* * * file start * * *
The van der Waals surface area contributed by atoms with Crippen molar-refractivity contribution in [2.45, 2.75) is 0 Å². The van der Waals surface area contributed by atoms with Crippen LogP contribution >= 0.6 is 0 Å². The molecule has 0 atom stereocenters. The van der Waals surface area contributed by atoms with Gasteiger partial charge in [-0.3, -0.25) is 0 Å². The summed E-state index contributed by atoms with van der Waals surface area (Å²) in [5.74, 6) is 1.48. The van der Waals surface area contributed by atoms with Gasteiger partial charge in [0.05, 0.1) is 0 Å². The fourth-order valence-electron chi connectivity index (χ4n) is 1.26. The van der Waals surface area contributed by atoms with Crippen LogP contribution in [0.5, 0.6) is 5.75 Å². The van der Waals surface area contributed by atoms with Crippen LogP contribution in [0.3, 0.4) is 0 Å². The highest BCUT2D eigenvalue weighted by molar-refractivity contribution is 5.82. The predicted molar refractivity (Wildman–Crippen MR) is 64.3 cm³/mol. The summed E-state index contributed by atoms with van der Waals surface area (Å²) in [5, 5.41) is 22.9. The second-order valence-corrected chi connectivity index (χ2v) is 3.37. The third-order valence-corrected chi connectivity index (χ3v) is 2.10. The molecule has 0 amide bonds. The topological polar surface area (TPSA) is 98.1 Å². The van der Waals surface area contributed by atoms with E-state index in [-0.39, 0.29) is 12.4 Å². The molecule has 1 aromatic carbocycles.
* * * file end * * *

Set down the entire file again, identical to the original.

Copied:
The van der Waals surface area contributed by atoms with Crippen molar-refractivity contribution in [2.45, 2.75) is 0 Å². The van der Waals surface area contributed by atoms with Crippen LogP contribution >= 0.6 is 0 Å². The molecule has 0 atom stereocenters. The van der Waals surface area contributed by atoms with Gasteiger partial charge in [-0.3, -0.25) is 0 Å². The summed E-state index contributed by atoms with van der Waals surface area (Å²) in [5.74, 6) is 1.48. The van der Waals surface area contributed by atoms with Gasteiger partial charge in [0.05, 0.1) is 0 Å². The fourth-order valence-electron chi connectivity index (χ4n) is 1.26. The van der Waals surface area contributed by atoms with Crippen LogP contribution in [0.5, 0.6) is 5.75 Å². The van der Waals surface area contributed by atoms with Crippen LogP contribution in [0.3, 0.4) is 0 Å². The highest BCUT2D eigenvalue weighted by molar-refractivity contribution is 5.82. The predicted molar refractivity (Wildman–Crippen MR) is 64.3 cm³/mol. The summed E-state index contributed by atoms with van der Waals surface area (Å²) in [5, 5.41) is 22.9. The second-order valence-corrected chi connectivity index (χ2v) is 3.37. The third-order valence-corrected chi connectivity index (χ3v) is 2.10. The molecule has 0 amide bonds. The topological polar surface area (TPSA) is 98.1 Å². The van der Waals surface area contributed by atoms with E-state index in [-0.39, 0.29) is 12.4 Å². The molecule has 1 aromatic carbocycles.